Monday, 15 January 2018

POST Crime for Medium

I’ve been wondering why we don’t see more bitcoin crime. This sort of thing, I mean. Pavel Lerner, CEO of a cryptocurrency exchange, was released by kidnappers on payment of a $1 million bitcoin ransom. According to the Financial Times, the Ukrainian interior minister specifically labelled the crime “bitcoin kidnapping and extortion”.

(I would have asked for Monero, rather than traceable bitcoins, but there you go.)

Given the number of Bitcoin billionaires out there — I seem to bump into one at every conference I go to these days — you would have imagined that the more enterprising and forward thinking members of the cosa nostra (the coder nostra, as I call them) would be out in force to exploit this new opportunity. All they would have to do is to stand around outside Consensus or Money2020 and bundle most anyone into a van, drive them to a secluded spot and then pick up their  Bitcoin, Ripple, Ether or Bitcoin Cash payoff. It’s a puzzle that this doesn’t happen all the time, although it’s entirely possible that it does and that I never get to hear about it because I’m not rich enough, just like with those Silicon Valley sex parties.

So is kidnapping for cyber-ransom the defining crime of the 21st century?  Is this really a cyber-crime? Or is it just the same old crime that we had before Mr. Nakamoto’s invention? If Bitcoin is all that, where’s the commensurate innovation from the criminal fraternity? What if, rather than traditional money–related crimes such as kidnapping and extortion, there were much better crypto-crimes invented in parallel with the new forms of crypto-money made available by technology? Is there such a crime that is unique to this virtual world? Not a virtual shadow of a crime that has been around since year zero, but a wholly new crime for the virtual world? Actually, one such crime was invented many years ago. It's the "assassination market" that I wrote about in "Before Babylon, Beyond Bitcoin".

An assassination market is a prediction market where any party can place a bet (using anonymous crypto-currency through an anonymous crypto-network such as TOR) on the date of death of a given individual, and collect a payoff if they “guess” the date more accurately than everyone else betting on the death of the same individual. This would incentivise the assassination of specific individuals because the assassin, knowing when the action would take place, could profit by making an accurate bet on the time of the subject’s death.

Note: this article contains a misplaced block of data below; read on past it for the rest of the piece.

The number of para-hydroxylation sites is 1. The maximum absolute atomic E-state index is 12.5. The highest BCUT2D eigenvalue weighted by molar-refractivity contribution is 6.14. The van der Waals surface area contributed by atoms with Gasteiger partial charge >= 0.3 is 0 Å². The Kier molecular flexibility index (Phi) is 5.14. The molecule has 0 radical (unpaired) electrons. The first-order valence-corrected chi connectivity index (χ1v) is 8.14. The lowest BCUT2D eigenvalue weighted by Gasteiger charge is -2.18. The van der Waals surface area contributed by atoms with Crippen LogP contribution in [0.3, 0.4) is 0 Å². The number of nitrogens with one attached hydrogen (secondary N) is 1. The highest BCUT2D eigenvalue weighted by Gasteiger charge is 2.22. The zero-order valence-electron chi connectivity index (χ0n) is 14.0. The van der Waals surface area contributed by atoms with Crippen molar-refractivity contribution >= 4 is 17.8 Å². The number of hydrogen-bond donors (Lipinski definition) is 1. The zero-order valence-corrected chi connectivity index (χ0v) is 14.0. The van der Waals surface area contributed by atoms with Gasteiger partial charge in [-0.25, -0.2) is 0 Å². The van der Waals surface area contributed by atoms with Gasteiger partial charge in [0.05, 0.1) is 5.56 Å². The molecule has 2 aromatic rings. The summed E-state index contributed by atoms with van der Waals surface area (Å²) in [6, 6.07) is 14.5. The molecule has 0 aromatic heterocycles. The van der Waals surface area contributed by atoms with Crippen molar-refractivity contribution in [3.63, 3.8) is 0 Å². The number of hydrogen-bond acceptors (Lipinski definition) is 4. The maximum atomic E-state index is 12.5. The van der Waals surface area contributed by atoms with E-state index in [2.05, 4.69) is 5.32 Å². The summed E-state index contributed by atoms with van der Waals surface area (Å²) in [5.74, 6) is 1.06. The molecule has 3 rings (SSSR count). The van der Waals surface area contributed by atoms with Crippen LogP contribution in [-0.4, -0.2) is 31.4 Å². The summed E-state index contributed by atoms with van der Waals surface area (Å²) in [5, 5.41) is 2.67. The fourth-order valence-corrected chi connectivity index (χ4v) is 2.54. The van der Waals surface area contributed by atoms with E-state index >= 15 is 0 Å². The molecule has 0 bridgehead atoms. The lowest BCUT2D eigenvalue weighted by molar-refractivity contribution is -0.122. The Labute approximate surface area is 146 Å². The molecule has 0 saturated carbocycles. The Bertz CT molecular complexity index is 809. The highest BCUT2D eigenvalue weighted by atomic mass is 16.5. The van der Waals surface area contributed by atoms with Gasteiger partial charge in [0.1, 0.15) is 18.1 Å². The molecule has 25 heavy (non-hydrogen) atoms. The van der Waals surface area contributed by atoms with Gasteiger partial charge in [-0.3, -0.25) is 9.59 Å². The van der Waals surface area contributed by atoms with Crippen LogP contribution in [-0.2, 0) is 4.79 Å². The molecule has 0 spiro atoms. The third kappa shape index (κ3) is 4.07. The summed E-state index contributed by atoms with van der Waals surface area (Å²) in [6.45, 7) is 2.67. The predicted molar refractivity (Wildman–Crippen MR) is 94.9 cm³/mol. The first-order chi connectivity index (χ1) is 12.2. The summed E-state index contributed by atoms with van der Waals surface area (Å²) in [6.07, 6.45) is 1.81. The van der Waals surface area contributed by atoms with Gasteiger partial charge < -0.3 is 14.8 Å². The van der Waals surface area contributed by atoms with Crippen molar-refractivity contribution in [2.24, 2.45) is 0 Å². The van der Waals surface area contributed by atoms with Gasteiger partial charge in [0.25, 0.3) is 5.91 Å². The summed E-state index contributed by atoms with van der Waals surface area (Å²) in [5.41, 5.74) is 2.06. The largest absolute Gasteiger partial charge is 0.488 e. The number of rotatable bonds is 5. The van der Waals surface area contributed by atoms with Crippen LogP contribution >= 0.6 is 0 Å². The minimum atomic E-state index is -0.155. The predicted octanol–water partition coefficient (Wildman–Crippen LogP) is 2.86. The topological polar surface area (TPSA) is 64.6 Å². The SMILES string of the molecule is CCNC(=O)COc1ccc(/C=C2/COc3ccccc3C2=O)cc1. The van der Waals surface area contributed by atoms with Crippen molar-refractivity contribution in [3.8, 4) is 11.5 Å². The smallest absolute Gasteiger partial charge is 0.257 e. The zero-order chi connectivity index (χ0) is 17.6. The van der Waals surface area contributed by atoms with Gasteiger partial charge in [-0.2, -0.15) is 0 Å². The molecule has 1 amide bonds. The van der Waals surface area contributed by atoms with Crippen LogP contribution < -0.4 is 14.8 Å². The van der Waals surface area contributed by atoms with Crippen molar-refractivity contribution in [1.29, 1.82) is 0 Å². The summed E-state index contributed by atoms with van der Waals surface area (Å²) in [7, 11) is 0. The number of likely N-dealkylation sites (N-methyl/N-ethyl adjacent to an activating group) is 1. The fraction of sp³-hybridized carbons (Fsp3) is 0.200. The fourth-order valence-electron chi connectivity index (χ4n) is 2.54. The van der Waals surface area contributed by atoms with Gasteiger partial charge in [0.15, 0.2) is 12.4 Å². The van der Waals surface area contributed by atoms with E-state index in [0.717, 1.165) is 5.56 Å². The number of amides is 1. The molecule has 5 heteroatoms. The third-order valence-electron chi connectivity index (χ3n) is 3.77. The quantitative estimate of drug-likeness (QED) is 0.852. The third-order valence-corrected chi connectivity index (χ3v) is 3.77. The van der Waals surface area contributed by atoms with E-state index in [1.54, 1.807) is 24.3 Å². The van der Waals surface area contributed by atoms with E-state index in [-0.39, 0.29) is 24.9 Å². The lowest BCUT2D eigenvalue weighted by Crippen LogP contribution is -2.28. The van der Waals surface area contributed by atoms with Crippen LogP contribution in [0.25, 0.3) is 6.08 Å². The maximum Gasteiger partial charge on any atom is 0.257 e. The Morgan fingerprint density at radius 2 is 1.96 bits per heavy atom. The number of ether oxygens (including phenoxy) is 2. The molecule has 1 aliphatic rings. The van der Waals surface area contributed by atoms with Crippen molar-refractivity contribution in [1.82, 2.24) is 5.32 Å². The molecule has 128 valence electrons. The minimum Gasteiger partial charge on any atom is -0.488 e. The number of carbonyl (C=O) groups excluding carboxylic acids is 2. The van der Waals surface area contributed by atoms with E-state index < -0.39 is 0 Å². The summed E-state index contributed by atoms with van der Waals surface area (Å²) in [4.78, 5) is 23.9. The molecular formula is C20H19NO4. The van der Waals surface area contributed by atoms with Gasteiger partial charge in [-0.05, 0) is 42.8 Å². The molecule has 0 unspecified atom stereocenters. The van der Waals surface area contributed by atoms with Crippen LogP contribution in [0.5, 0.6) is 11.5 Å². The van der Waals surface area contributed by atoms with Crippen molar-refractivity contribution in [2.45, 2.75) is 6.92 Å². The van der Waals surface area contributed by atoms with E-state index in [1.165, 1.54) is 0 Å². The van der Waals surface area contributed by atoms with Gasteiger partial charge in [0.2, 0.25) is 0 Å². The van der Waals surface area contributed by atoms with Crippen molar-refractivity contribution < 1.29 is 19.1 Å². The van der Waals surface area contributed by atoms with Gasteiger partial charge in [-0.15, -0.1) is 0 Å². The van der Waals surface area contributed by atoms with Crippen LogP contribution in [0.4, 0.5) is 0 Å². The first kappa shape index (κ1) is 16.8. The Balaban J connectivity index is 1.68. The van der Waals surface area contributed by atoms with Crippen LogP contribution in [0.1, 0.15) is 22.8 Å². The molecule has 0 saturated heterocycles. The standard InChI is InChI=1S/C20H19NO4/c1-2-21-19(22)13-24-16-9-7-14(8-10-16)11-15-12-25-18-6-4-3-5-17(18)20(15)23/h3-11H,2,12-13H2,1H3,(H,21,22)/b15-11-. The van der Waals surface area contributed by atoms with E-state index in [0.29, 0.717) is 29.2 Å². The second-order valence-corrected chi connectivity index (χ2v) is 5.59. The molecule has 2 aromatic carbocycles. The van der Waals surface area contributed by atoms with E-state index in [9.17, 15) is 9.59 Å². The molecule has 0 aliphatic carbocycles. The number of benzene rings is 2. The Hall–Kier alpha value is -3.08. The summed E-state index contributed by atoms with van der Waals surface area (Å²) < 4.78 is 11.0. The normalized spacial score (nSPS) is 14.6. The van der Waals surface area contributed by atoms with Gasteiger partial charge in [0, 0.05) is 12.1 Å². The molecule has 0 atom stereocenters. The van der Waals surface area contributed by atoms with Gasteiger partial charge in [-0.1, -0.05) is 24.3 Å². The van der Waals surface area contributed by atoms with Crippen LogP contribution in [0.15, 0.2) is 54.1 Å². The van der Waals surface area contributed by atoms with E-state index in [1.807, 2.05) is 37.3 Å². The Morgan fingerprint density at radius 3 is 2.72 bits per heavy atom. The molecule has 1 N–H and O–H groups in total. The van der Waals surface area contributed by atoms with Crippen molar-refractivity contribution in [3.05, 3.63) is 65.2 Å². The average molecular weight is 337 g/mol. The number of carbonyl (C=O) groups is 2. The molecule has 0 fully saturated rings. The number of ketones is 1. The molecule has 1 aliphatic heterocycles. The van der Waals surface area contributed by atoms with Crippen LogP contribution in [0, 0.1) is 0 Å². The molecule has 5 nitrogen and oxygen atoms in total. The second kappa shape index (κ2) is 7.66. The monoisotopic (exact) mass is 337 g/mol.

Here’s how the market works. Someone runs a public book on the anticipated death dates of public figures. If I hate some particular pop star or politician, I can place a bet on when they will die. When the person dies, who ever had the closest guess wins all of the money, less a cut for the house. Let’s say I bet a fiver that a specific TV personality is going to die at 9am on April Fool’s Day 2018. Other people hate this personality too and they put down bets as well. The more the person is, the more bets there will be.

April Fool’s Day comes around. There’s ten million quid bet on this particularly personality. I pay a hit man five million quid to murder the personality. Hurrah! I’ve won the bet, so I get the ten million quid and give half to the hit man. I don’t have to prove that I was responsible for the assassination to get the money and no-one can pin the crime on me because I paid the hitman in untraceable anonymous electronic cash as well: I’m just the lucky winner of the lottery. If someone else had bet 31st March and murdered the television personality themselves the day before, then I would be one of the loser. But hey, it would only have cost me a fiver, and I would have regarded that as a fiver well spent.

The average nutter might think it a form of modern entertainment to invest £20 quid a month on four bets! Pop stars, politicians, bankers and all sorts of people would find themselves checking their assassination lottery pools ten times a day just as they check on their Twitter followers now. I’m not sure whether it would be a badge of honour to discover that your assassination pool had gone over a million quid or a sure sign that you should go into the witness protection programme.